On being … the difference

By Ingrid Sapona 

I know people are tired of hearing about and thinking about Covid. But the fact is, Covid-19 is still killing with ferocity – it’s not slowing down. It took 114 days for the U.S. to go from 500,000 Covid-relateddeaths to 600,000 (Feb. 2, 2021 to June 16, 2021), then 107 days for the total to hit 700,000 (June 16, 2021 to Oct. 1, 2021) and just 74 days to reach 800,000 dead in the U.S. 

In mid-November I finally got down to Western New York. I hadn’t been in the U.S. since March 6, 2020. I was quite struck by the comparative lack of pandemic precautions taken by individuals and businesses there. On my return here, I jokingly told some Canadian friends that Covid is over in Western New York – or at least that’s the impression I was left with. For example, when I was there, masks were basically optional – waiters and waitresses didn’t even have to wear them. (Because of an increase in cases, I believe masks are now required in some places in Western New York.) 

I was also surprised at having to pull or push on doors in stores and restaurants. Early on in the pandemic touchless options were widely installed on doors and in washrooms here. Hitting a button with your elbow to open a door is pretty standard now. Most public places here have hand sanitizer dispensers located near the door and staff often ask you to sanitize before you head in. In Western New York, the only sanitizer I had access to was what I carried in my purse. The idea of “Covid protocols” – wearing masks, social distancing, good ventilation, hand washing, and the need to get vaccinated – can be found on posters and signs all over here. Not so in WNY. 

The past month or so I’ve also noticed that many American mainstream news outlets have taken to reporting that the majority of Americans are vaccinated. Even when there’s something particularly new and noteworthy to report related to the pandemic – like the emergence of the Omicron variant – U.S. news reports seem to always include the “fact” that the majority of Americans are vaccinated. They seldom specify, however, that by “majority” they mean 60% of Americans. 

Not continually pointing out that 40% of the U.S. population is unvaccinated – despite the fact that vaccines have been widely available in the U.S. for a year already – just seems irresponsible. During the height of the Vietnam War, it was scenes of body bags – not stories about the soldiers who came back alive – that focused the public’s attention and that finally led to change. Similarly, on hearing of the sinking of the Titanic, I’ll bet no newspapers wrote about the number of icebergs the ship missed that night! 

Here in Ontario, data related to Covid-19 is very much the focus of the mainstream media. The number of Ontarians who have tested positive is reported daily, usually by the noon newscast. The precise percentage (to one decimal point) of the population that is vaccinated is on page 2 of the Toronto Star every day. In fact, they report the percentage by age, as well by the percentage that are double dosed versus single dosed.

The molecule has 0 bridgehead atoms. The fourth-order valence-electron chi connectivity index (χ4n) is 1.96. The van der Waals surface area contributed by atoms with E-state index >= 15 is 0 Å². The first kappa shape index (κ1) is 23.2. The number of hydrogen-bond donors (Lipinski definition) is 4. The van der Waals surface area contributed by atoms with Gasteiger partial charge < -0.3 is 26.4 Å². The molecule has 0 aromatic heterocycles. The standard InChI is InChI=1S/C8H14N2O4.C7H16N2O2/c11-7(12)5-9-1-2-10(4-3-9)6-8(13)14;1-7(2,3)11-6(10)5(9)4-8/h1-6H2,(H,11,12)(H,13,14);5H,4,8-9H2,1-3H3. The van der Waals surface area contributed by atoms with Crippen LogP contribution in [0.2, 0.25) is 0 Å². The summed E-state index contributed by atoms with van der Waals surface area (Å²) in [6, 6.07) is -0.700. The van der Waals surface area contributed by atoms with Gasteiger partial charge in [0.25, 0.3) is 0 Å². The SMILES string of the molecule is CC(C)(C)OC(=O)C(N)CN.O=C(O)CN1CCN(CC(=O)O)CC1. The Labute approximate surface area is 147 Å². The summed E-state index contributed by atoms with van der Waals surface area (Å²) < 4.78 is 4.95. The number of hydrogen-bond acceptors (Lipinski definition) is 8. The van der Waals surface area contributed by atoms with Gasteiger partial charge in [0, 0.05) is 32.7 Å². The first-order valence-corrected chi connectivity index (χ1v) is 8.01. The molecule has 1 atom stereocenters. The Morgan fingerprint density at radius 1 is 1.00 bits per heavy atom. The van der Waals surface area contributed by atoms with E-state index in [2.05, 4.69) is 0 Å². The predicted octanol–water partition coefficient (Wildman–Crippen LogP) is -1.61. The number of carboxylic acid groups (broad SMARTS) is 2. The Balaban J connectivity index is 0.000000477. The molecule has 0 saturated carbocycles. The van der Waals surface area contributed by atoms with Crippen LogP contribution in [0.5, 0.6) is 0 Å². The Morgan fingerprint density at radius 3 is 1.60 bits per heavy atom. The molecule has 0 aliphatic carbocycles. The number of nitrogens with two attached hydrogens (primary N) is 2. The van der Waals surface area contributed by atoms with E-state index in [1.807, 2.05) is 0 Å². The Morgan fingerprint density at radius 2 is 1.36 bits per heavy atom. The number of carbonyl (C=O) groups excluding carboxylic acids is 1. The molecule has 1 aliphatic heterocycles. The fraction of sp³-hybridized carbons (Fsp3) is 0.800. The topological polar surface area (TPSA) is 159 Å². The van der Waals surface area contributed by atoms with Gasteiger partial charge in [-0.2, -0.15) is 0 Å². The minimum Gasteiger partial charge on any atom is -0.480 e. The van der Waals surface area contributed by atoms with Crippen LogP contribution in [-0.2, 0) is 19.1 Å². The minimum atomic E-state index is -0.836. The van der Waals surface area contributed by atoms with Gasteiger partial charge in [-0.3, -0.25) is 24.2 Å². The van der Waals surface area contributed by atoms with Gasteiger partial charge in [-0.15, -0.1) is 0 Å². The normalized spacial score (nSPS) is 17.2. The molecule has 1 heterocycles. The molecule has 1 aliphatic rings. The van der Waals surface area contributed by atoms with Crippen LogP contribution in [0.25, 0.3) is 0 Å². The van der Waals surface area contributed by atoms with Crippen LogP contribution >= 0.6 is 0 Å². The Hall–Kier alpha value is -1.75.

For example, today’s paper reported that of Ontarians of all ages, 77.1% are fully vaccinated and 81.8% have had at least one dose. Of Ontarians five and older, 80.9% are fully vaccinated. While those numbers provide some reassurance, officials and media also often remind us that in Ontario we still have about 830,000 unvaccinated (that includes those under five for whom the vaccines are not yet approved). 

And now, Omicron is on everyone’s mind – and lips – here. Yesterday morning I held the elevator for a gentleman. As he neared, he mentioned how because of “this Omicron thing” he’s a bit reluctant to be in the elevator with anyone else. (Because we have to wear masks indoors in public places – including condo hallways – we were both masked.) I mentioned I got my booster the other day and, visibly relieved, he got on. 

Like everyone else, I wish the pandemic was over. But it’s not and so I think it’s important to keep talking about things like vaccination statistics and status. Indeed, I was reminded of the power of engaging people in the discussion just the other day. A friend was speaking with her 93-year-old neighbor who was excited that two of her grandchildren will be coming up from the States on December 20th. The 93-year-old mentioned that her grandkids would be staying in the basement for the first five days of their visit just in case, because she’s not vaccinated yet. Surprised to learn that her elderly neighbor isn’t vaccinated, my friend gently suggested she get vaccinated right away, because “having 9 days of vaccine is better than nothing.” Well, somehow my friend’s comment did the trick – the woman went and got the jab the next day! I wonder how many others just need a personal nudge… 

I know the pandemic won’t go away just by talking about it. But ignoring it, or putting a positive spin on it, won’t make it go away any faster either. Instead, I think a more effective strategy is to realize that while we have to take personal responsibility for our own behaviour, we can also make a difference by openly and actively encouraging others to do the same. 

© 2021 Ingrid Sapona


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